In migration projects, it is important that there be cohesive management to avoid migration schedule slips and keep your data center migration on track. That means managers makes silos work together instead of sequentially. If you will, it is the difference between a Confederation and a Union.
In normal operations, items in the data center are refreshed about every four years (48 months). During a data center migration, most of the items in the data center will be disconnected and reinstalled over in about two months (2 months). That ratio 48:2 or 24:1 represents a required increase in productivity.
Let’s consider the installation of a simple server (without storage, firewalls, or other fancy essentials). Facilities decides where the server will be installed and brings the right power there. Network brings the right data circuits to the same place. The server team installs the unit and configures the OS and utilities. Finally, the application team gets it to produce results for the customer.
The Old Way
If IT silos (in this case facilities, network, servers, and applications) won’t begin their planning until the previous silo completes its work, there will be timing gaps. This model is the Confederation. It may be acceptable in some enterprise’s normal operations; but it will prevent a migration from executing in a timely manner. In this model, the management is hands-on at the silo level.
Current Best Practice
If IT silos coordinate their planning, resourcing, building, and releasing together, the handoffs will be much shorter. This model is the Union. The management is one level higher to coordinate the silos. The Union model doesn’t mean decisions are made above the silos. It does mean there is coordination between the silos. It requires the silos to create and share their plans together and to make reasonable commitments to completion times.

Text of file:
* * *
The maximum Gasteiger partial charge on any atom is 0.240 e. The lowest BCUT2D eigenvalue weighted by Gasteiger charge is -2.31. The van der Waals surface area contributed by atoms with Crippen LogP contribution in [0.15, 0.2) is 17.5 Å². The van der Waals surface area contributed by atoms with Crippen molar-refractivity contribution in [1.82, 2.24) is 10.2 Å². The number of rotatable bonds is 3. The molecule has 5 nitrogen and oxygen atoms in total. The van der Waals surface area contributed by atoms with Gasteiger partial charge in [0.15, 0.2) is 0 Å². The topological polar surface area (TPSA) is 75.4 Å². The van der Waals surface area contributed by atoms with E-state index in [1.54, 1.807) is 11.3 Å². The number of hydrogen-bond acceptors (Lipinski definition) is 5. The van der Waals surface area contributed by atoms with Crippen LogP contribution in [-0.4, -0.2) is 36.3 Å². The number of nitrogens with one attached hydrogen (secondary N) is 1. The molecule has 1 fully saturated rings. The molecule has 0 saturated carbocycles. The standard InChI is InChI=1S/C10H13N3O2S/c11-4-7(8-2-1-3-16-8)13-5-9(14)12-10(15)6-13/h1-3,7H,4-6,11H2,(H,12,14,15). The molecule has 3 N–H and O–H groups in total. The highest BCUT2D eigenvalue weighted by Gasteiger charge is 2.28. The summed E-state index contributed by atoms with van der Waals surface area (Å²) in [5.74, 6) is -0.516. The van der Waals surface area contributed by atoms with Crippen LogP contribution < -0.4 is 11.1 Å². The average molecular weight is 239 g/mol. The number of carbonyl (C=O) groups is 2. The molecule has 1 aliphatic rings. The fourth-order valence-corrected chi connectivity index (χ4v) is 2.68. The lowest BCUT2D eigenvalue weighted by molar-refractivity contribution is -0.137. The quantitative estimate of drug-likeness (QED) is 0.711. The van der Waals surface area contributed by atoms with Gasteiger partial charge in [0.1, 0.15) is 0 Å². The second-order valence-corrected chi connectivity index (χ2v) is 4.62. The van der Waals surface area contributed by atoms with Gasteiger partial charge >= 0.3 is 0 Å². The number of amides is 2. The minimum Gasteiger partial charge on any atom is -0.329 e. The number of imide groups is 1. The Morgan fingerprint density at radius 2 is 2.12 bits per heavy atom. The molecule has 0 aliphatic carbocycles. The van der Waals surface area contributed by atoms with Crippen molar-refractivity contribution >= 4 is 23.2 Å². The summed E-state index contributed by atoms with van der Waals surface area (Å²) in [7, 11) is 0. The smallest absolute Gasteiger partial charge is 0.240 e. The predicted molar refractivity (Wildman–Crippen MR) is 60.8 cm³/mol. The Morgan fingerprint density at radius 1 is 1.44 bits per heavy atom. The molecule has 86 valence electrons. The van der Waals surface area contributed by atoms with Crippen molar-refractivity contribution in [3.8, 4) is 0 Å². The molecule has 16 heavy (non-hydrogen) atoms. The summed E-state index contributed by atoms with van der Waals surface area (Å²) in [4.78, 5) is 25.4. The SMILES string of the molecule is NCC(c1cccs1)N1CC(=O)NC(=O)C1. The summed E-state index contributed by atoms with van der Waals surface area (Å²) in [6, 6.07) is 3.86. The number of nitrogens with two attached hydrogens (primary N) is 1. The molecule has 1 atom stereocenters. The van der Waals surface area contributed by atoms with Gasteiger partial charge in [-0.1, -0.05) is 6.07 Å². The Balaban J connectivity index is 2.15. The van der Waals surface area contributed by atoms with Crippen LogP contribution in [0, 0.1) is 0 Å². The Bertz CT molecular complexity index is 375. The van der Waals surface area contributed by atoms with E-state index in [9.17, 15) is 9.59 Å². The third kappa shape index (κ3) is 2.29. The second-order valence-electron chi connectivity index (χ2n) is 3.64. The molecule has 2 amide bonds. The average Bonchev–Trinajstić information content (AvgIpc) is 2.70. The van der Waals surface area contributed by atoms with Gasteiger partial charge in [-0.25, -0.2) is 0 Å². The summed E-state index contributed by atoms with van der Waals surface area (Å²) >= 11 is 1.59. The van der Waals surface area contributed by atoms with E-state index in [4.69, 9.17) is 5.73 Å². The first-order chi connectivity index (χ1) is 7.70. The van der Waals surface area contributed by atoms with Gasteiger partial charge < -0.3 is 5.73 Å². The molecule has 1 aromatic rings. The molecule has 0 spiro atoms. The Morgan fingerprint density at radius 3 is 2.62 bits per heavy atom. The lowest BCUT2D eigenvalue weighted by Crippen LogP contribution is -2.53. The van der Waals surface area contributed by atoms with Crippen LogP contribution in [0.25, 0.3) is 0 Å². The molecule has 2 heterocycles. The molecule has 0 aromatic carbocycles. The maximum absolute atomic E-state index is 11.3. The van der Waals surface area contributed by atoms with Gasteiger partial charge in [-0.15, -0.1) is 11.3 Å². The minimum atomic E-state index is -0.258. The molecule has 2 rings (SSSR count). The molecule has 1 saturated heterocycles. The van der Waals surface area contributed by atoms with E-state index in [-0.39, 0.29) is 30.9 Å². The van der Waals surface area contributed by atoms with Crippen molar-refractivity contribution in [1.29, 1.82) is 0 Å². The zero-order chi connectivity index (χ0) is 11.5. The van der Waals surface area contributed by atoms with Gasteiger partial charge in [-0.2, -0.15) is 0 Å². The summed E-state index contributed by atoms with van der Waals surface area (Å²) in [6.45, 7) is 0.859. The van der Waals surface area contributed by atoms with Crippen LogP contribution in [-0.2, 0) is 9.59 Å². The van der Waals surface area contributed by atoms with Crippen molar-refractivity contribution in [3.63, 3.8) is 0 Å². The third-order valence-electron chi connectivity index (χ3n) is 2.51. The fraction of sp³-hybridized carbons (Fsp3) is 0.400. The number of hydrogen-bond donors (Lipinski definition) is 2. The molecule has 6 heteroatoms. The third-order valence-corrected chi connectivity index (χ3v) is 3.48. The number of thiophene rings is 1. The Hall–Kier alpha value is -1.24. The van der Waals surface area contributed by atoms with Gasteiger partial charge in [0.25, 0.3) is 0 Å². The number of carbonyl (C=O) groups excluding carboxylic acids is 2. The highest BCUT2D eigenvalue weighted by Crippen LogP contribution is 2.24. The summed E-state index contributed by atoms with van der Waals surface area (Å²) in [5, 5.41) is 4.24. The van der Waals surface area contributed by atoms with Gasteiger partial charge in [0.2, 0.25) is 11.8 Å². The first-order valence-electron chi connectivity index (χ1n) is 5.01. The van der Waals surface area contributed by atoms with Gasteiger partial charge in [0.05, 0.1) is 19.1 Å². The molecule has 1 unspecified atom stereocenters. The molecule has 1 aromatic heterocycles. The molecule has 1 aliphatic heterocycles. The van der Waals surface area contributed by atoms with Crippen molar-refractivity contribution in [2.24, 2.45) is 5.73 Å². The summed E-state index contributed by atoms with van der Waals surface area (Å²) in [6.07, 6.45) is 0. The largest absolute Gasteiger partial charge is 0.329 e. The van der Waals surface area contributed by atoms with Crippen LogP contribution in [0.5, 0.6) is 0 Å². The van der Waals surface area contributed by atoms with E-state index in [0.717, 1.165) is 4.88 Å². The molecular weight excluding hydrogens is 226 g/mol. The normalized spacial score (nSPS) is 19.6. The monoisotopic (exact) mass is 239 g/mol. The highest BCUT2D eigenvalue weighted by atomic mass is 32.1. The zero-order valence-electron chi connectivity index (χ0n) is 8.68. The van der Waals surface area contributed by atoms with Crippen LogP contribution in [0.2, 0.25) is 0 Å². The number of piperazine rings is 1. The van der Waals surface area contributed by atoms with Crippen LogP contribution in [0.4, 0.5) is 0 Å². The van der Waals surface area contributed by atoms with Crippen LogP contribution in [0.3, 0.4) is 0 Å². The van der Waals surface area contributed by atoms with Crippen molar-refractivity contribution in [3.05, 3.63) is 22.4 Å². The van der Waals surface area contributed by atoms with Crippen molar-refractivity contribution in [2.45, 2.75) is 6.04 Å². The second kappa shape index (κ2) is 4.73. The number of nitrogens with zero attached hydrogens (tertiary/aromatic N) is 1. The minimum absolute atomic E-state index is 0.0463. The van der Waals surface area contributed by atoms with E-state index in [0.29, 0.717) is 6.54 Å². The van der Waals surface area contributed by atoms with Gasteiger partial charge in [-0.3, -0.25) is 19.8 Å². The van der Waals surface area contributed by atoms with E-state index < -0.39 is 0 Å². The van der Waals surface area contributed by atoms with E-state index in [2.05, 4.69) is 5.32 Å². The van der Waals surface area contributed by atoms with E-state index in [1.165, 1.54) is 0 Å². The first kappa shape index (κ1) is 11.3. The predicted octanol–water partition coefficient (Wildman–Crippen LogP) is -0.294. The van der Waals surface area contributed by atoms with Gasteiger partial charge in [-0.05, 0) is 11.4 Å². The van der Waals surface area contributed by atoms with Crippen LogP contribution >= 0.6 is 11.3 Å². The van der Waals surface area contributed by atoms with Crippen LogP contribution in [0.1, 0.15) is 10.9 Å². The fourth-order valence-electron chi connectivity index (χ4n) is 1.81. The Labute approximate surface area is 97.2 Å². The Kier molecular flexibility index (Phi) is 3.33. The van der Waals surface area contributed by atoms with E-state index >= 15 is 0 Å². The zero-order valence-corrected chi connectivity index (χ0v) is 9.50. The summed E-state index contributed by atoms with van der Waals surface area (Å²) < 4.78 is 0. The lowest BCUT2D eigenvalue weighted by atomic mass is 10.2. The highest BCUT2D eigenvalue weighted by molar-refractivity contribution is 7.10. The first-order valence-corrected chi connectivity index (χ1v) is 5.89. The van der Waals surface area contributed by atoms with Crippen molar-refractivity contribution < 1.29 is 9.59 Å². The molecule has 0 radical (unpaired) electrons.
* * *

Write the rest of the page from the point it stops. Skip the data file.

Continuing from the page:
In a migration effort, virtually all the planning and resourcing must occur before real migration activities occur. During the migration interval of about two months, there will be 24 times the normal activity load. Even with supplemental staffing and external resources, there will not be adequate staff time to be doing simultaneous planning. Most planning must be done in advance of the first physical moving of active equipment.
In any sizable migration, Murphy’s Law will be show at some point. It is almost always in the middle of a long night when your staff will not be at its sharpest. Planning in advance let’s you reserve your staff’s mental capacity for resolving glitches.
How to Keep Your Data Center Migration Schedule On Track
If your IT department has been operating in the Confederation model; it may be a good time to consider converting to the Union model. If you do not wish to convert permanently, you should allow your migration leadership or consultants to use the Union model within the project. If you’re silo leads are not capable of creating and sharing plan in advance, you will need to add support for them to avoid migration schedule slip. It has been our experience that, once your silos get used to the Union model, it will continue to produce beneficial fruits long after the migration is complete.